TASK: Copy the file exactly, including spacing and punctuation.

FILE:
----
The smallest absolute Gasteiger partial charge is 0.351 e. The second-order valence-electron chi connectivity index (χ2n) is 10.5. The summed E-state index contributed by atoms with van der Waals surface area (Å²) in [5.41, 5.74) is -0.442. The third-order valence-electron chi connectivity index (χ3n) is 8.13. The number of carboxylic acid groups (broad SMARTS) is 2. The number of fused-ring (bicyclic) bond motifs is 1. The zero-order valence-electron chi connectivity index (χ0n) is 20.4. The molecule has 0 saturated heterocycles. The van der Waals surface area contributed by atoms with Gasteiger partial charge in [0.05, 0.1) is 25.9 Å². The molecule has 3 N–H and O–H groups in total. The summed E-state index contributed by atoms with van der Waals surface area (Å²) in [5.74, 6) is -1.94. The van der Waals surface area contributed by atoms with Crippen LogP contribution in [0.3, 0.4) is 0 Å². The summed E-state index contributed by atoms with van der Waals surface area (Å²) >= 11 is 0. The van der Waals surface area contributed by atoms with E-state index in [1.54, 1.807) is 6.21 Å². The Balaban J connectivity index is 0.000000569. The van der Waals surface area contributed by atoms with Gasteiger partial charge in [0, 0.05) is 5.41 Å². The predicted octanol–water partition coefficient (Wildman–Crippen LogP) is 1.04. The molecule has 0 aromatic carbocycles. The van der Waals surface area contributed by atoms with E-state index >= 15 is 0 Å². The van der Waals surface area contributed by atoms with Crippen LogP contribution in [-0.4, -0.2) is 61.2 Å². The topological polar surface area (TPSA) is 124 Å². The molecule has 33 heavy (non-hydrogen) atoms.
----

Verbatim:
The smallest absolute Gasteiger partial charge is 0.351 e. The second-order valence-electron chi connectivity index (χ2n) is 10.5. The summed E-state index contributed by atoms with van der Waals surface area (Å²) in [5.41, 5.74) is -0.442. The third-order valence-electron chi connectivity index (χ3n) is 8.13. The number of carboxylic acid groups (broad SMARTS) is 2. The number of fused-ring (bicyclic) bond motifs is 1. The zero-order valence-electron chi connectivity index (χ0n) is 20.4. The molecule has 0 saturated heterocycles. The van der Waals surface area contributed by atoms with Gasteiger partial charge in [0.05, 0.1) is 25.9 Å². The molecule has 3 N–H and O–H groups in total. The summed E-state index contributed by atoms with van der Waals surface area (Å²) in [5.74, 6) is -1.94. The van der Waals surface area contributed by atoms with Crippen LogP contribution in [0.3, 0.4) is 0 Å². The summed E-state index contributed by atoms with van der Waals surface area (Å²) >= 11 is 0. The van der Waals surface area contributed by atoms with E-state index in [1.54, 1.807) is 6.21 Å². The Balaban J connectivity index is 0.000000569. The van der Waals surface area contributed by atoms with Gasteiger partial charge in [0, 0.05) is 5.41 Å². The predicted octanol–water partition coefficient (Wildman–Crippen LogP) is 1.04. The molecule has 0 aromatic carbocycles. The van der Waals surface area contributed by atoms with E-state index >= 15 is 0 Å². The van der Waals surface area contributed by atoms with Crippen LogP contribution in [-0.4, -0.2) is 61.2 Å². The topological polar surface area (TPSA) is 124 Å². The molecule has 33 heavy (non-hydrogen) atoms.